If you’re shopping around for a 4K TV, get used to seeing this logo.
Digital Europe, the industry group representing manufacturers on the continent, has announced a standardised logo for any device with 4K Ultra HD capabilities.
What this means is that any TV you buy will have a display resolution of 3840×2160, it will let you watch 4K content from Netflix and it will let you play HEVC (H.265)-encoded files. It doesn’t necessarily mean that the TV you buy will be capable of handling 4K TV channels.
Digital Europe said: “The Ultra HD label will inform consumers that the display device they are considering buying is compatible with all major sources of Ultra HD content and that it will be able to display this content in Ultra HD format.”
Older TVs such as the Sony KDL-84X9005, KD-65X9005A / 55X9005A 2012 and 2013 ranges weren’t able to stream HEVC-encoded files, meaning buyers who wanted to watch 4K files they’d acquired from the internet had to buy one of these peripherals.
Buying a 4K TV with this Ultra HD kitemark means you won’t have to fork out for any expensive extras. At the moment, that’s all it means.
The DTG (Digital TV Group) in the UK and other broadcasters have yet to define what the broadcast standards are for 4K TV channels. All 4K TVs with the Ultra HD badge must come with an HDMI 2.0 connection.
This enables 4K video at up to 60 fps (frames per second), but that may not be enough for 4K TV channels.
Broadcasters have suggested that 100fps or even 150fps might be the minimum required frame rate for live 4K TV, especially sports. If it’s decided that 60fps isn’t enough, we all might have to buy new 4K sets once, say, BBC One 4K and Sky Sports F1 4K arrive.
Digital Europe’s kitemark doesn’t say anything about dynamic range or colour palettes either. Broadcasters want 4K TV to feature HDR – High Dynamic Range – which will increase the levels of contrast available on screen and generally make for a richer picture.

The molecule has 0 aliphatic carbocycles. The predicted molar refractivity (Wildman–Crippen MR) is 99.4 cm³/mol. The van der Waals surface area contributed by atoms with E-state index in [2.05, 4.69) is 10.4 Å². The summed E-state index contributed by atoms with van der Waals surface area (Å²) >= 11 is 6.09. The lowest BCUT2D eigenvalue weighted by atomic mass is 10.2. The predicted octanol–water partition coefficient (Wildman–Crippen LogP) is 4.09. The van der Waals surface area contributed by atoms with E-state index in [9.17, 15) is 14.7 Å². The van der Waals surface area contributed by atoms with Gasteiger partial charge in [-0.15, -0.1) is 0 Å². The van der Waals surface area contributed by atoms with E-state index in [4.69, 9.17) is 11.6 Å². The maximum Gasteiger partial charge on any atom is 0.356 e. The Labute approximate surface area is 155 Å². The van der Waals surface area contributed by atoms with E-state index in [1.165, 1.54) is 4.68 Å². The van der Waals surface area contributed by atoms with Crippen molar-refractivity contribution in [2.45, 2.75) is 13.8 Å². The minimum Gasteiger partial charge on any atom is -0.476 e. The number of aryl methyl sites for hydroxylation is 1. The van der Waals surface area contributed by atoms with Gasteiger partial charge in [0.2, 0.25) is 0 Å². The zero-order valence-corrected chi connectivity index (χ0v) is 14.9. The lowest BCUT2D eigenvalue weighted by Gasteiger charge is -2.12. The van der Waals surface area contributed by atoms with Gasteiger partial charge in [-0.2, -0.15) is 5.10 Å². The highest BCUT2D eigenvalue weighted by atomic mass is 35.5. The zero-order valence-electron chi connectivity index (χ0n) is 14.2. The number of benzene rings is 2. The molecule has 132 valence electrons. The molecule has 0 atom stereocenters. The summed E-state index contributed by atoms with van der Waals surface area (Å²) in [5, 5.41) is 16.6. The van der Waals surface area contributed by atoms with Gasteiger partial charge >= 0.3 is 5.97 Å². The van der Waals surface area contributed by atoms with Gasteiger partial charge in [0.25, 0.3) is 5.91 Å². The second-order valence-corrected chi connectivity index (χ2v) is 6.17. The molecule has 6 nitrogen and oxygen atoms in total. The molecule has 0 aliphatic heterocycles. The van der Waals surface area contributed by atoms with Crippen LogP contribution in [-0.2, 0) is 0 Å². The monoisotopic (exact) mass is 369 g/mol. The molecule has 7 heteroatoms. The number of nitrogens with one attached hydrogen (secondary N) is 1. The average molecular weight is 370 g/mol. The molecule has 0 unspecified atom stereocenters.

Increasing the colour palette from 8-bits (which Full HD currently uses) to 10-bits is also desirable and something that Digital Europe’s kitemark doesn’t take into account.
Chris Johns, chief engineer at Sky said at the IBC conference in Amsterdam last week: “There is a worry with the Digital Europe release where they have committed to the basics of Ultra HD and are sticking to 8-bit. All broadcasters want to push the boundaries and go for 10-bit and above simply to deliver a bigger, better picture.
“There is that big push to make it happen but then you take a deep breath and suddenly realise there are all the nuances of frame rates.”
Johns added that with footage shot at 60fps and 120fps has revealed a disconcerting strobing effect, suggesting that 100fps or 150fps is needed for 4K:
“When we looked at this and the proposal went forward for 60 and 120fps we quickly discovered that lights, cameras, shuttering and lightning in a 50Hz world produce strobing effects. So we still have to have the 50Hz variant for a time. It may be several years before we get to a single harmonised frame rate.”
This chimes with what Simon Gauntlett, chief technology officer for the DTG told us earlier this year. Gauntlett said: “Lighting sources have caused the most issues for sports broadcasting. The BBC has done a lot of tests with 120fps footage and found that flicker, caused by high rate LED stadium floodlights, is a problem.”
Our first impressions of 4K footage (filmed at 50fps) was that while the detail was impressive, there were certainly issues realting to contrast and motion blur that needed improving.
If we end up buying TVs that can’t handle 4K video higher than 60fps, then we’ll need to dig deep in our pockets again once the TV channels are ready.